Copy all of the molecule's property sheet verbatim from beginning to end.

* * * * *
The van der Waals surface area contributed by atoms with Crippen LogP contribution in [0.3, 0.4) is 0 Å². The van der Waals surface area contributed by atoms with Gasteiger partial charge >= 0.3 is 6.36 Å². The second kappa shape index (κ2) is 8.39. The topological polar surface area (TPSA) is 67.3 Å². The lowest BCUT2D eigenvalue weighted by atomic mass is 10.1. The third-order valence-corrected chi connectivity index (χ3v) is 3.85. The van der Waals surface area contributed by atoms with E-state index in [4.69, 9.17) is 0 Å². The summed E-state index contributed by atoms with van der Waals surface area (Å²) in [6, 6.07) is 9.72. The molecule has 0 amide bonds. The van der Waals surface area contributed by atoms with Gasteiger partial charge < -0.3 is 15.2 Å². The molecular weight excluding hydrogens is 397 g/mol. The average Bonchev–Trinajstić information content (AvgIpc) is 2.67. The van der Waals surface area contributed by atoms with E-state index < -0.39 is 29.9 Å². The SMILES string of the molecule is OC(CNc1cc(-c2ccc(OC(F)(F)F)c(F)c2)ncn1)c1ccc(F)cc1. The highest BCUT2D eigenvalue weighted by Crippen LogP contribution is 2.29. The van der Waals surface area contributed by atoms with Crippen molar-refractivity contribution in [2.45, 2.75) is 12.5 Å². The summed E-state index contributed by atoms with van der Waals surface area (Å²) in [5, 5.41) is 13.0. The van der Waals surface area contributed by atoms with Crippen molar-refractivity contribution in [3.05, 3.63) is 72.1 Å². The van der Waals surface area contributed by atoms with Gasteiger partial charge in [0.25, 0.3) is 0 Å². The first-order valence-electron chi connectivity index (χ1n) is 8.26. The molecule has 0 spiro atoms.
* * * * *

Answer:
The van der Waals surface area contributed by atoms with Crippen LogP contribution in [0.3, 0.4) is 0 Å². The van der Waals surface area contributed by atoms with Gasteiger partial charge >= 0.3 is 6.36 Å². The second kappa shape index (κ2) is 8.39. The topological polar surface area (TPSA) is 67.3 Å². The lowest BCUT2D eigenvalue weighted by atomic mass is 10.1. The third-order valence-corrected chi connectivity index (χ3v) is 3.85. The van der Waals surface area contributed by atoms with E-state index in [4.69, 9.17) is 0 Å². The summed E-state index contributed by atoms with van der Waals surface area (Å²) in [6, 6.07) is 9.72. The molecule has 0 amide bonds. The van der Waals surface area contributed by atoms with Gasteiger partial charge < -0.3 is 15.2 Å². The molecular weight excluding hydrogens is 397 g/mol. The average Bonchev–Trinajstić information content (AvgIpc) is 2.67. The van der Waals surface area contributed by atoms with E-state index < -0.39 is 29.9 Å². The SMILES string of the molecule is OC(CNc1cc(-c2ccc(OC(F)(F)F)c(F)c2)ncn1)c1ccc(F)cc1. The highest BCUT2D eigenvalue weighted by Crippen LogP contribution is 2.29. The van der Waals surface area contributed by atoms with Crippen molar-refractivity contribution in [2.45, 2.75) is 12.5 Å². The summed E-state index contributed by atoms with van der Waals surface area (Å²) in [5, 5.41) is 13.0. The van der Waals surface area contributed by atoms with Crippen molar-refractivity contribution in [3.05, 3.63) is 72.1 Å². The van der Waals surface area contributed by atoms with Gasteiger partial charge in [0.25, 0.3) is 0 Å². The first-order valence-electron chi connectivity index (χ1n) is 8.26. The molecule has 0 spiro atoms.